Slumber chair exhibits Oriental influence

Q  Can you possibly tell me when this chair was made. I found info on the patent for the pullout foot stool but I am hoping to find info on what time it was made and perhaps what model it is as it has an Asian feel. It was made by a company named Streit. Thanks for any info.

Streit’s Slumber Chair

Streit Slumber chair

Slumber chair

A  Streit Manufacturing was formed in Cincinnati in 1871 making upholstered chairs and recliners. Your slumber chair shows the significant Oriental influence that became popular after the Centennial Exposition of 1876 in Philadelphia.The Japanese exhibit was the hit of the Exposition and oriental themes became part of American furniture for the next 20 years or so. The feet of the slumber chair are much less oriental than the geometric designs or the turned faux bamboo arm supports.

The slumber chair is made of birch with a mahogany polish. This chair appears to have been made around the turn of the century when the Morris style chair of manual recliner was most popular even though the form had been developed many years earlier in England by William Morris, one of the founders of the Arts and Crafts Movement. Streit became well known in the Depression era for its comfortable recliner, the “Slumber Chair” which was made from the 1920s to the 1950s or 1960s.

Table’s Size Speaks to Certain Period

Q  I am researching a table I own. It was made by White in 1920. Made of mahogany with cherry veneer. It folds down to half-table size, about 2 feet deep, but unfolds to 4 feet, and has three leaves to make it suitable for seating for eight. There are brass wheels, brass sliders and other mechanisms for folding. This seems to me to be a more utilitarian piece made by White, rather than a higher end piece. I am curious to know some of the history of this table, perhaps even how much it might be worth or how to find that information.
Thank you for your time.

A I am curious to know how you know the table was made in 1920. The table is made of ribbon striped mahogany veneer over lumber core plywood, the standard substrate of the first half of the 20th century. The front panel is veneered in crotch mahogany with satinwood inlay. There is no cherry in the table. The legs and frame are made of gum with a mahogany stain.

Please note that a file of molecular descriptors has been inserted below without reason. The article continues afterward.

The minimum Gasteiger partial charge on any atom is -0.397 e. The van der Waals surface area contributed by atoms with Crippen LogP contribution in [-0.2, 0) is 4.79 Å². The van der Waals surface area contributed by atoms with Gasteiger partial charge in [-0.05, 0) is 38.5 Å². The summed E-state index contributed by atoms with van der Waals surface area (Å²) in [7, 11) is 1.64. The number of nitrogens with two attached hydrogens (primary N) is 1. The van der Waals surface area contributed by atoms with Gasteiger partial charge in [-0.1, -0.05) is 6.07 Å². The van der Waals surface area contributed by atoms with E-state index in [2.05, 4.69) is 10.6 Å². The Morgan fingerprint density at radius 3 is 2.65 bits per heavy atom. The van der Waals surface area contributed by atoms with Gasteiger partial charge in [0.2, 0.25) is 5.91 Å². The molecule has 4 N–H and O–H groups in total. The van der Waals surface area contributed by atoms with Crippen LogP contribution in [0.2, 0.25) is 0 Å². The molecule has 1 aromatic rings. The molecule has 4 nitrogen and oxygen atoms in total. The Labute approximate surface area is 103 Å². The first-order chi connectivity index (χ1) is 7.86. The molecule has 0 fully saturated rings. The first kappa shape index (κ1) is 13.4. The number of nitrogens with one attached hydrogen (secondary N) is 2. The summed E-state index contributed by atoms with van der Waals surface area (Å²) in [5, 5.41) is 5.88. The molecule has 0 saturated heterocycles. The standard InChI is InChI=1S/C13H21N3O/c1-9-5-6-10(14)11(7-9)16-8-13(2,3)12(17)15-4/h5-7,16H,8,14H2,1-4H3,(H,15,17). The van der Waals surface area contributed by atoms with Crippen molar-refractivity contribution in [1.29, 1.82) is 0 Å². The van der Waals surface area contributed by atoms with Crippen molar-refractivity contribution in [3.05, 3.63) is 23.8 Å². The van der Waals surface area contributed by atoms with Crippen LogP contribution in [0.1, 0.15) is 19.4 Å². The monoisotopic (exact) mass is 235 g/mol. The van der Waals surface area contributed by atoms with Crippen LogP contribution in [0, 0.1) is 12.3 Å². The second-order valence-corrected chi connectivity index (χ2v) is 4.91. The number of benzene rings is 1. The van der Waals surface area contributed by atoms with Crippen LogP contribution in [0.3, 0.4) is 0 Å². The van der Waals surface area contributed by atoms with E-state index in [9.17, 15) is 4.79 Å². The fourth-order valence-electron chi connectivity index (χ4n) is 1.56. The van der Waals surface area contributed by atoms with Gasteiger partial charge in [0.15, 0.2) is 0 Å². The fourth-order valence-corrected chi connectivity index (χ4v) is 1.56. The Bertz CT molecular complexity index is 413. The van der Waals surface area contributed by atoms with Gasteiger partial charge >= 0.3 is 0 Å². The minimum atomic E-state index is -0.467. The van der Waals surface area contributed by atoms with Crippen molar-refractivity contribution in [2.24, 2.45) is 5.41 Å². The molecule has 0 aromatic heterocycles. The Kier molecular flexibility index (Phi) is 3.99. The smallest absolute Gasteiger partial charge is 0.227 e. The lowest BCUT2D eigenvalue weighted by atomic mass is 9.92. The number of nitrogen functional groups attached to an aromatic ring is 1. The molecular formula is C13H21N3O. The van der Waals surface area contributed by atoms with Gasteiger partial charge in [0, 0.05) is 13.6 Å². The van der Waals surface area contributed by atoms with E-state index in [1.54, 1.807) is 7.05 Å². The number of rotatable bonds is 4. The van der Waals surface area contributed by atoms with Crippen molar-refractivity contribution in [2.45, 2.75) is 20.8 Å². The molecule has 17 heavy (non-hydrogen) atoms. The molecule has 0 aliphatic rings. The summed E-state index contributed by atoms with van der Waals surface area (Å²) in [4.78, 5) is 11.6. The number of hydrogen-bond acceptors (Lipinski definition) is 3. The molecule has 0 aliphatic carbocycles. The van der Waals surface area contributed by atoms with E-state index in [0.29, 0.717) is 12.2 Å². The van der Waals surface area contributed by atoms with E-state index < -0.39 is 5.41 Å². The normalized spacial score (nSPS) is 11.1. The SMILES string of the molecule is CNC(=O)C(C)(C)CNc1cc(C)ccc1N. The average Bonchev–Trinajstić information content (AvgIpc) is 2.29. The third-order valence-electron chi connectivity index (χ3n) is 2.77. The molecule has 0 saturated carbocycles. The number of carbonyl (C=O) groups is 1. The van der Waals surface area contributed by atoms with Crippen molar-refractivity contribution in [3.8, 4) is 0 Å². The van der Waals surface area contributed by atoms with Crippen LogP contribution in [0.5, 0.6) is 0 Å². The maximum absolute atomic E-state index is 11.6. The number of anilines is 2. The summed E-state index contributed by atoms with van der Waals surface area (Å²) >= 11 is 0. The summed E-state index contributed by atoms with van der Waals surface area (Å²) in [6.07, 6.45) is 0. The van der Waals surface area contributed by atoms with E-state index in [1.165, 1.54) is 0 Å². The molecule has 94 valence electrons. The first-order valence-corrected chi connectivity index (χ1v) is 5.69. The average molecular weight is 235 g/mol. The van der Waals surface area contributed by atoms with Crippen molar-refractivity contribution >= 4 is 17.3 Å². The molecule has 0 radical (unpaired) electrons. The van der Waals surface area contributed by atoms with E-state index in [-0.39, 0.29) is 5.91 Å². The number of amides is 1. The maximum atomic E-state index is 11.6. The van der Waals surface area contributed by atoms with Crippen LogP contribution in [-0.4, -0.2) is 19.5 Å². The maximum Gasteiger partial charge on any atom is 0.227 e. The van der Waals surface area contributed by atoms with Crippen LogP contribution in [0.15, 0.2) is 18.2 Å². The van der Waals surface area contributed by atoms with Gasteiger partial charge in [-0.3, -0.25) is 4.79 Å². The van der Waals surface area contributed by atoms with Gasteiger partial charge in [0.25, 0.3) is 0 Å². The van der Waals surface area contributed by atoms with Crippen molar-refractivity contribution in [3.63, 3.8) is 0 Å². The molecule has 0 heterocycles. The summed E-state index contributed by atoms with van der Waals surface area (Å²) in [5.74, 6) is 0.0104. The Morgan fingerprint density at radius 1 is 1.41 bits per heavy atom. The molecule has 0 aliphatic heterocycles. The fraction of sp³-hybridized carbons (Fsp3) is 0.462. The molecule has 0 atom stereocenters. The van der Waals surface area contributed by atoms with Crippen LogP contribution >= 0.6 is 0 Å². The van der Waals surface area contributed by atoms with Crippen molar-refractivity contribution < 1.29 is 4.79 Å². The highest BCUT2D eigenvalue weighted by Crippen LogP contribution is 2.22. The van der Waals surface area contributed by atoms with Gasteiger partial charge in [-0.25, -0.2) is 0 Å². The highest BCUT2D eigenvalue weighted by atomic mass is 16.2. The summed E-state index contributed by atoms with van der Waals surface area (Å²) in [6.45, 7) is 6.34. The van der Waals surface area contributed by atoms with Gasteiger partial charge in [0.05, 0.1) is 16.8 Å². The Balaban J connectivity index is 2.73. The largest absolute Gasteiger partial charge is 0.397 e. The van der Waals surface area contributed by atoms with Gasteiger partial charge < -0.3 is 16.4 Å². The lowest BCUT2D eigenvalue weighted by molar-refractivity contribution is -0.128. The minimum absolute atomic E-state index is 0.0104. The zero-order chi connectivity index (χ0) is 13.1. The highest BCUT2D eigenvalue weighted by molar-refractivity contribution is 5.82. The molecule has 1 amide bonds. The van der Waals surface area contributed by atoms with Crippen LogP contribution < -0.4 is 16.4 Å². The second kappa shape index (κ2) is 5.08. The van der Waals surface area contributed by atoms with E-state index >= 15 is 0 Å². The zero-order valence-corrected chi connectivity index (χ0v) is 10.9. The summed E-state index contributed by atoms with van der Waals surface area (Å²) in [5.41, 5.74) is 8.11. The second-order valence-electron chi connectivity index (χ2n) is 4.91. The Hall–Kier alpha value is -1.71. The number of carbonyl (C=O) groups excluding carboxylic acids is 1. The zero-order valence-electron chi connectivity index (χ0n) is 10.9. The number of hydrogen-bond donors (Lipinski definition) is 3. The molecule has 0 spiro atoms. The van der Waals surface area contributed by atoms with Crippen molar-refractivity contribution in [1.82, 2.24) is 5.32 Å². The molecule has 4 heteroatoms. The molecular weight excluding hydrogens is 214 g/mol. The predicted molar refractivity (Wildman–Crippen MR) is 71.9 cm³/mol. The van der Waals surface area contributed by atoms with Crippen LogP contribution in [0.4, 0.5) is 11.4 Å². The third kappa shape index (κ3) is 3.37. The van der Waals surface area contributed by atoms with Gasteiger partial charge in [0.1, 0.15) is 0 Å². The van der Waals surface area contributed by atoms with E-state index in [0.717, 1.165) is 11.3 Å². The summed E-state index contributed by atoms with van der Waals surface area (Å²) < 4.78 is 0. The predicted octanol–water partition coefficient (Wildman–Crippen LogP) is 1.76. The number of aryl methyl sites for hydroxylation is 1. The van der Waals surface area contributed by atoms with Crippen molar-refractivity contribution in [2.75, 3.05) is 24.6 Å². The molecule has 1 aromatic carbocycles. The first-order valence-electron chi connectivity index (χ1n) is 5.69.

White was formed in Mebane, N.C., in 1881 and closed in 1992. This table is a form commonly made during the Depression era of the late 1920s and 1930s. It was designed for use in the small apartments that many families had to move into during the Depression. The table could open up to seat a full family and then fold up out of the way. It was also used as an auxiliary serving piec e. In some areas it was called a “plantation” table.

Setting Sights on Selling Victorian Sofa

The style is Colonial Revival, a reproduction based on designs by Thomas Sheraton in the early 1800s. In its current difficult condition it would sell at auction for around $200.

Q  I really appreciate any information you are able to give me. I’m helping my friend sell a Victorian sofa that was purchased in New York, about 15-20 years ago for about $7,000. It is a genuine antique, not a reproduction, with the original upholstery. It is in reasonable condition (upholstery needs cleaning, wood trim may need some refinishing). My friend has tried antique stores, consignment stores, etc. and nobody is interested, which I find difficult to believe. I appreciate any help. Thank you.

A  Some terminology first. The word “Victorian” refers to the period when Victoria was on the throne of England, 1837-1901. It is not a furniture style. There were a great many styles during the 19th century but none of them were named “Victorian.”

Popularity of Rococo Revival Influences Value

Fred Taylor Furniture Book

This top-selling book is by Fred Taylor.

The style of the couch is Rococo Revival, the most popular style of the Victorian period. It lasted from around 1845 to about 1890. The upholstery is probably not original. The couch is trimmed in a double welt which was not used in the mid 19th century.

The market for Victorian era “brown goods” has fallen dramatically in the last few years with only the best examples of known makers like Belter, Meeks, etc. or very unusual pieces bringing good prices. The triple back style of that couch is not very appealing in today’s market and overall the craftsmanship is mediocre compared to some of the work of the period so I am not surprised at a low level of retail interest in Canada.

The period does a little better in the United States, especially in the South. The best bet is to consign the couch to an auction with a reasonable reserve attached. My guess is that it will sell for no more than $500 to $700 U.S. 

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